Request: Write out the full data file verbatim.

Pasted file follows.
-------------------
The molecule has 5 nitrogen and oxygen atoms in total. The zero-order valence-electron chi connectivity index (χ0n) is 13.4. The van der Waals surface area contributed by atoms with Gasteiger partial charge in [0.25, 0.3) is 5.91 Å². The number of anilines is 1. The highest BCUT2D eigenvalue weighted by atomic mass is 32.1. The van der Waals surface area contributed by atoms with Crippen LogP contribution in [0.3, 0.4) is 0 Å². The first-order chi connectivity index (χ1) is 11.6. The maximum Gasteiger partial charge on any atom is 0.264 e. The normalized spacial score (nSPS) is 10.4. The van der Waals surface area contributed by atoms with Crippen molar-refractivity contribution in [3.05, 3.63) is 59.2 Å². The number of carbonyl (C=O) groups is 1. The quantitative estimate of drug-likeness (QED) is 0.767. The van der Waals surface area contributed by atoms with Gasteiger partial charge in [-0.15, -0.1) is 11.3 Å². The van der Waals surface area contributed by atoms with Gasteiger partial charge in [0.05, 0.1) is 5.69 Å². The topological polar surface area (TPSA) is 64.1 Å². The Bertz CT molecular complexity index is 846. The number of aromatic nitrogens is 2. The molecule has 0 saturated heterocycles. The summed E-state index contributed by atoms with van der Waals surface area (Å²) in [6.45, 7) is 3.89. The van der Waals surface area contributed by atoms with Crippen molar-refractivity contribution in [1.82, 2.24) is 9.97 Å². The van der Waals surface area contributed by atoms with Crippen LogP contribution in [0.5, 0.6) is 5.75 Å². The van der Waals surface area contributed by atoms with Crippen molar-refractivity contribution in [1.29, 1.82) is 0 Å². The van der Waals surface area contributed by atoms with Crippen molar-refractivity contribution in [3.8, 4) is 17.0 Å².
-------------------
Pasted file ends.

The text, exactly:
The molecule has 5 nitrogen and oxygen atoms in total. The zero-order valence-electron chi connectivity index (χ0n) is 13.4. The van der Waals surface area contributed by atoms with Gasteiger partial charge in [0.25, 0.3) is 5.91 Å². The number of anilines is 1. The highest BCUT2D eigenvalue weighted by atomic mass is 32.1. The van der Waals surface area contributed by atoms with Crippen LogP contribution in [0.3, 0.4) is 0 Å². The first-order chi connectivity index (χ1) is 11.6. The maximum Gasteiger partial charge on any atom is 0.264 e. The normalized spacial score (nSPS) is 10.4. The van der Waals surface area contributed by atoms with Crippen molar-refractivity contribution in [3.05, 3.63) is 59.2 Å². The number of carbonyl (C=O) groups is 1. The quantitative estimate of drug-likeness (QED) is 0.767. The van der Waals surface area contributed by atoms with Gasteiger partial charge in [-0.15, -0.1) is 11.3 Å². The van der Waals surface area contributed by atoms with Gasteiger partial charge in [0.05, 0.1) is 5.69 Å². The topological polar surface area (TPSA) is 64.1 Å². The Bertz CT molecular complexity index is 846. The number of aromatic nitrogens is 2. The molecule has 0 saturated heterocycles. The summed E-state index contributed by atoms with van der Waals surface area (Å²) in [6.45, 7) is 3.89. The van der Waals surface area contributed by atoms with Crippen molar-refractivity contribution in [1.82, 2.24) is 9.97 Å². The van der Waals surface area contributed by atoms with Crippen LogP contribution in [0.5, 0.6) is 5.75 Å². The van der Waals surface area contributed by atoms with Crippen molar-refractivity contribution in [1.29, 1.82) is 0 Å². The van der Waals surface area contributed by atoms with Crippen molar-refractivity contribution in [3.8, 4) is 17.0 Å².